Cormac McCarthy’s novels like Blood Meridian, his 1985 story about twisted characters annihilating one another in a mythic American West, reveal a smart, dark view of humanity.
Now 89, McCarthy has won the Pulitzer Prize and was a MacArthur fellow, so it’s fair to say that anything he publishes at this point will garner attention. A devoted admirer of his writing, I couldn’t wait to read The Passenger. Released in October, it was McCarthy’s first novel in 16 years.
John Jeremiah Sullivan, writing in the New York Times, gave The Passenger high marks. He described the book as “portentous.” But as I finished the novel, a different word came to mind: pretentious.
McCarthy’s novels take place in the past (The Border Trilogy), the present (No Country for Old Men), and a dystopian future (The Road). Most of them are set in Texas and Mexico. His characters wrestle with inner and outer demons. They include a runaway teenage horse whisperer making his way into Mexico and an aging sheriff making sense of the terror and violence narcotraficantes inflict on his community. The spare dialogue and exciting plots of several of these novels are cinematic, and several of them have been adapted for film.
Readers will find many of these attributes in The Passenger. But in this novel time shifts and swerves, and narratives switch between two principal characters.
Readers won’t have much of a clue where either narrative is going in the early parts of the book, and they may continue to scratch their heads as the book unfolds. In one narrative, tormented main character Bobby Western wanders through Louisiana, Tennessee, Oklahoma, Mexico, Ibiza — and his own past. He is McCarthy’s version of The Most Interesting Man in the World, an intellectual Hemingwayesque man of action: deep sea diver, Formula 1 race car driver, mathematician, physicist.
In the other narrative, set in italics, Western’s sister Alicia converses with hallucinatory characters originating in her schizophrenia. McCarthy slowly reveals that Alicia killed herself, and that she and her brother were in love. (In The Passenger, Alicia is the minor character. In its companion novel, Stella Maris, published on Dec. 6, McCarthy focuses on Alicia’s conversations with her psychiatrist at the hospital where she lived before taking her own life.)
Have I given away too much of the story? Not really, because The Passenger is a departure from McCarthy’s more accessible novels in which plot and character development are central. Readers meet Western as he and a dive crew explore a private jet submerged off the coast of Louisiana. A passenger is inexplicably missing from the plane. Western wonders about the missing passenger, but not for too long. McCarthy drops the mystery as he explores metaphorical passengers traveling through a philosophical space-time continuum as well as psychological and mystical realms.
It’s almost impossible to summarize the plot of The Passenger. Imagine a summary of Herman Melville’s Moby Dick: “Ishmael, a man who can’t get along with others, ships out on a boat helmed by a one-legged captain obsessed with a white whale. This captain catches the whale but dies in so doing.” It sounds straightforward. But the summary mostly misses the point of the novel’s 135 chapters.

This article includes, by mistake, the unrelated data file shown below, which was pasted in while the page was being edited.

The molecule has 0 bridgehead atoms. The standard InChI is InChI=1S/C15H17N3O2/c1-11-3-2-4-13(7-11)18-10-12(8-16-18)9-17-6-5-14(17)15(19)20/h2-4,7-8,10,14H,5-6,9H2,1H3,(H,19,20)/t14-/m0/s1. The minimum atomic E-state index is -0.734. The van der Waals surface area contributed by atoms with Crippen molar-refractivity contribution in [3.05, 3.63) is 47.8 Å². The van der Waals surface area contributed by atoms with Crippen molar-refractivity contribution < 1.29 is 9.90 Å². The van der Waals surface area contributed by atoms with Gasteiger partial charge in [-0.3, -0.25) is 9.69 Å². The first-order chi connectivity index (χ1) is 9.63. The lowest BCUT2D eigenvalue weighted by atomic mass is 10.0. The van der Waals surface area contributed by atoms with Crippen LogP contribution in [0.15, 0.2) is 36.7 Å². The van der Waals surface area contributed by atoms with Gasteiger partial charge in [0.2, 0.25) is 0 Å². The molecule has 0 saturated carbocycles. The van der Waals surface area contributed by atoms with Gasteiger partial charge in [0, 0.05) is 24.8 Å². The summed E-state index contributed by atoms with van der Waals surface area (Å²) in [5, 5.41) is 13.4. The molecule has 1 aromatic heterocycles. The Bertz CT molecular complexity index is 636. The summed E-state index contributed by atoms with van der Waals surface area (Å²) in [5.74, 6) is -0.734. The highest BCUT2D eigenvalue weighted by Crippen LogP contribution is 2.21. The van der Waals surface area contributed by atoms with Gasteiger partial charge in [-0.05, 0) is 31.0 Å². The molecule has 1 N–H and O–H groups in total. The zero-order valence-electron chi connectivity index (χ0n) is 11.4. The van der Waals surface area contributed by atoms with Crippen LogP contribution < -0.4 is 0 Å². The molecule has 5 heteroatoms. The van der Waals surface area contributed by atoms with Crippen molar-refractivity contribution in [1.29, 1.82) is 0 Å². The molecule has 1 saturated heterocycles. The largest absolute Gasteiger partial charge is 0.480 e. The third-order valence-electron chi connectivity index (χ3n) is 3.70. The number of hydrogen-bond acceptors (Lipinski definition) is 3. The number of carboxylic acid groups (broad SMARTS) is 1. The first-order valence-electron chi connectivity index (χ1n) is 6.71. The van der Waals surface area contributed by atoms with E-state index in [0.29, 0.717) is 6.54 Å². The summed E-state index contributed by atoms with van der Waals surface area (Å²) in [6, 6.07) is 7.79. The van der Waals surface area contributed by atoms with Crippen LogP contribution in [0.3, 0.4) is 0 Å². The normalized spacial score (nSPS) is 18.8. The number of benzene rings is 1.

Here’s an example of McCarthy’s examination of the theme of understanding what it means to be a passenger. In it, Alicia converses with her main hallucinatory character, the Kid, a very small man with flippers for limbs who responds in spoonerisms, playful phrases, and slippery answers. Alicia asks the Kid how he arrived (in her mind, in her room). He tells her he arrived by bus.
As is his wont, McCarthy eschews punctuation marks and attributions in dialogue. Alicia is the first speaker, below:
Could they see you?
The other passengers?
Who knows? Jesus. Probably some could and some couldn’t. Some could but wouldn’t. Where’s this going?
Well what kind of passenger can see you?
How did we get stuck on this passenger thing?
I just want to know.
There are scenes of human and nonhuman passengers throughout the novel. In one, Western tells a woman on a bus that his destination is the end of the road. In another, McCarthy summons the image of migrating birds, with Western wishing “[t]hat none disturb these passengers.” This may be as close as McCarthy comes in the novel to expressing his world view.
There are undoubtedly readers who will enjoy watching this celebrated old lion of literature noodle his way through references to what used to be called “the canon”: Faulkner, Shakespeare, Eliot, and others. A brother unhealthily involved in the life of a troubled sister? The Sound and the Fury. We get it.
But it’s been a long while since I read a book asking me to look up words. Hoving. Ectromelic. Knurled. Heresiarch. Does McCarthy incorporate such words because they are meaningful to him and please him? How many readers will be curious enough to look up the possible significance of the date Western walks up a street in New Orleans?
It’s not that I’m disappointed that McCarthy has gotten less accessible. I respect his mind and am glad to have another opportunity to watch him work. But I am less patient these days with literary insiderism. I doubt I’ll read Stella Maris because I don’t really want to explore the mind of a brilliant, tormented young woman who kills herself.
I want to read novels like Octavia Butler’s The Parable of the Sower, the tale of a ferocious young woman of color who moves along an apocalyptic road recreating the world in her own imaginative and practical image. I feel sad when I realize that while I was reading McCarthy’s Border Trilogy I’d never heard of Octavia Butler.